Who better to spend Halloween with than the master of macabre -- Edgar Allen Poe? But beware "The Black Cat" and "The Raven," lest fate offer only a visit to "The Rue Morgue" or "The Pit" beneath "The Pendulum" rather than a week with "Three Sundays."
It will all come to life — from the chronicler of death — at The Lyceum on Monday, October 30 and Tuesday, October 31, at 8 p.m. each night when David Keltz re-creates Poe's 1849 visit to Virginia. That visit occurred shortly before the author's death on October 3, 1849 in Baltimore, when he stopped to visit friends on his journey from Richmond to New York City.
Keltz gave his first one-man performance of Poe on Halloween night 1991 at the author's grave. Since then he has committed to memory more than four hours of Poe's poems, short stories, essays, literary criticism, letters and reported conversations.
"I have been fascinated with Poe since I was 13 and read 'The Tell-Tale Heart' in seventh grade. I figured it was going to be pretty boring but it turned out to be anything but," Keltz said.
"That night I kept looking at my bedroom door imaging that I saw it opening a little at a time. But, I finally got over that and by the time I was 16 I knew I was going to be an actor," he said.
"There was a general opinion at that time that you couldn't do one-man shows -- they would not keep the attention of the audience. People even questioned the wisdom of attempting a long Shakespeare soliloquy. But that all changed. Especially when Hal Holbrooke did Mark Twain."
COMING FROM a military family, Keltz traveled throughout Europe and the southern United States as a child and young man. He received his Bachelor of Arts degree from Atlantic University in Boca Raton, FL, and moved to Baltimore, where Poe is buried, shortly thereafter.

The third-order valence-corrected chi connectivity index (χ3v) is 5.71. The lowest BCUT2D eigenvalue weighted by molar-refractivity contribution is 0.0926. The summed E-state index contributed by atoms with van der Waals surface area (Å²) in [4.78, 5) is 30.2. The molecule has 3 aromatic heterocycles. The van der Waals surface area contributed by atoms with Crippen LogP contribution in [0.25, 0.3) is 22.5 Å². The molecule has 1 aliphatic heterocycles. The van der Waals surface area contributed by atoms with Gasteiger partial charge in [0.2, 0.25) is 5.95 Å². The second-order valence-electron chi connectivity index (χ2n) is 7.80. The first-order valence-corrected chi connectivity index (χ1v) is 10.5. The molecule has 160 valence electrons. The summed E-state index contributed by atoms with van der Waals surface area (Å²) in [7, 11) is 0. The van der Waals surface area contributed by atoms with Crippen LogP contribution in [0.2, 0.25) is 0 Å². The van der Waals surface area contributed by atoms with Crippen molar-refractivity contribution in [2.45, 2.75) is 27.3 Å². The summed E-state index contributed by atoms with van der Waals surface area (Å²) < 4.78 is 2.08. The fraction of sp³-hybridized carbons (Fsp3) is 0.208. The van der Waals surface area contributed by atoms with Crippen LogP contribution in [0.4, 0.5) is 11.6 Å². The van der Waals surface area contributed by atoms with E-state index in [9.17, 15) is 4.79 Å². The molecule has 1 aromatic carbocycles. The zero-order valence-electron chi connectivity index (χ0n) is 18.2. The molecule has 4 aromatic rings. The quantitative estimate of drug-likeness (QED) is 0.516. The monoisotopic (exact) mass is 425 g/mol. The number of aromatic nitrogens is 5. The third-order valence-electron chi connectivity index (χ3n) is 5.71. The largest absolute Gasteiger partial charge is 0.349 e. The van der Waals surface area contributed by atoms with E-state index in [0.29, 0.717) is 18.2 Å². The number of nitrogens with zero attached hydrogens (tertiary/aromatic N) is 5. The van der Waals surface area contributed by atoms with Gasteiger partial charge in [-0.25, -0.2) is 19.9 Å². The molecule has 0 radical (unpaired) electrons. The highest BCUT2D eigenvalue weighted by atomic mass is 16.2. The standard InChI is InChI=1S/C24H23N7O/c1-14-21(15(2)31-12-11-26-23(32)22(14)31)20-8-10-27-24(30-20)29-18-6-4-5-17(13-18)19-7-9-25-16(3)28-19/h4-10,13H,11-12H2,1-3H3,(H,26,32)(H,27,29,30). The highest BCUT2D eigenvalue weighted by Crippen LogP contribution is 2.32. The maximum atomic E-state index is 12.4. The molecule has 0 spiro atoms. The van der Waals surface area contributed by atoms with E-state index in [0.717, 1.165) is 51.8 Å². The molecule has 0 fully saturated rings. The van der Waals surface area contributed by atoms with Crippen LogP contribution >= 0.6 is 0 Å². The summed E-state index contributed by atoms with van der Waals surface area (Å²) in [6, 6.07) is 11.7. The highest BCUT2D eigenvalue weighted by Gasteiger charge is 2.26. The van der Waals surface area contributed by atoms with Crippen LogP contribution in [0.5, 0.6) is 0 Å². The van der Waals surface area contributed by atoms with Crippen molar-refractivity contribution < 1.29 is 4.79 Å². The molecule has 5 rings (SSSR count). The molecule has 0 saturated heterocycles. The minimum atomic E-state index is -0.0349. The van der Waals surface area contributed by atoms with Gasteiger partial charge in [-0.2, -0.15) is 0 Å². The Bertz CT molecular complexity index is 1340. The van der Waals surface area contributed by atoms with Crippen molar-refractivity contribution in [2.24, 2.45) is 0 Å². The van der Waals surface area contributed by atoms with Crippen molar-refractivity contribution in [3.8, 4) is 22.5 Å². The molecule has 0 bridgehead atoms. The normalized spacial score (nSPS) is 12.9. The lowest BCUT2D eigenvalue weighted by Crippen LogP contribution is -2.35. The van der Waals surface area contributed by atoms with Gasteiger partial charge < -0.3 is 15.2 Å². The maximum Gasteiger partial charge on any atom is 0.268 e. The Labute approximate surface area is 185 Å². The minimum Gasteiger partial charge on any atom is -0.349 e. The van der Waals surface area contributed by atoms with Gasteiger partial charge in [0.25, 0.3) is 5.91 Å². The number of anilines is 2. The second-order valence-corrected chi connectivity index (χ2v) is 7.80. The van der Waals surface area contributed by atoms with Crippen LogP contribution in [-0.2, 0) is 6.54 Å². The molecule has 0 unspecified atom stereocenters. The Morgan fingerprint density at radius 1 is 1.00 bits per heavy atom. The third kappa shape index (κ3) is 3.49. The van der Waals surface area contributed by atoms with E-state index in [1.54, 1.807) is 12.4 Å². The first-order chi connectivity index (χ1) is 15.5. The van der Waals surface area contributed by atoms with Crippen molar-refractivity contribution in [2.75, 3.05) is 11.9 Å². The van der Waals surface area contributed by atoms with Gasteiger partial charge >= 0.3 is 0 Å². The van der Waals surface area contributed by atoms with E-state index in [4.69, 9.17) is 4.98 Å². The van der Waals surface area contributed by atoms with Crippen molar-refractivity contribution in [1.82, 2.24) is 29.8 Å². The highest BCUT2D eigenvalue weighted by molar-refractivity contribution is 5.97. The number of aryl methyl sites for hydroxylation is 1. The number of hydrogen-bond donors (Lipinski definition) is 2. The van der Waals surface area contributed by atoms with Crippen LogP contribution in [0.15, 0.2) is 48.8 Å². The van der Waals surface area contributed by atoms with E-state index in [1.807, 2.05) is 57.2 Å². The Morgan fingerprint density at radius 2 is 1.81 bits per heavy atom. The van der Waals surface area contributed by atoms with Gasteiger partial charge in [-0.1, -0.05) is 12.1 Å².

In Prague, capital of the Czech Republic, Keltz opened the International Poe Festival at the Rudolfinum Concert Hall with "The Bells." In the United States he has brought Poe to life for students from elementary school age through college as well for
audiences in an array of venues.
"I give his (Poe's) analysis on various subjects first then go into his stories and poems. In those stories I portray all the characters," he said.
Poe was born to traveling actors, but was orphaned before the age of three. He was taken in by the Richmond family of John and Frances Allen and eventually attended the University of Virginia's Schools of Ancient and Modern Languages.
With a natural talent for writing he embarked on a journalism career and worked as a book reviewer and magazine editor in Richmond, Philadelphia and New York. He was a leader in developing such literary genres as science fiction, the detective story and the modern horror tale.
But he considered himself, above all else, a poet. He identified his best work in that venue as "The Raven." Poe thought of it as "the most perfectly constructed poem ever written," according to Keltz, who will perform "Three Sundays" at The Lyceum as well as "The Cask of Amontillado" and "The Raven."
"There is also a lighter side to Poe and I've been adding some of his comedic stories lately," Keltz said.
Keltz's resume includes not only the stage and one-man shows but also television, both here and in Great Britain on BBC, films, and radio. In 1995, he portrayed Edgar Allen Poe in a television commercial for Baltimore's NFL Ravens.
Although Poe is his theatrical mainstay, Keltz has not limited his repertoire to him. He has also portrayed Captain John Smith, H.L. Mencken, D.H. Lawrence, and a host of others. His Poe Bus Tour in Baltimore was a highlight of the Poe Studies Association International Conference in 2002.
The Lyceum's program is open to the public at a cost of $12 per person. "It has been so successful in the past that we have made it a two night performance. We were sold out with more than 140 people showing up for a single performance," said James Mackay, director, The Lyceum. "Now we are averaging 80 to 100 people each night."
For additional information or tickets call 703-838-4994. Tickets must be purchased in advance or, to quote that black bird etched on Poe's tombstone, this Halloween experience will be "Nevermore."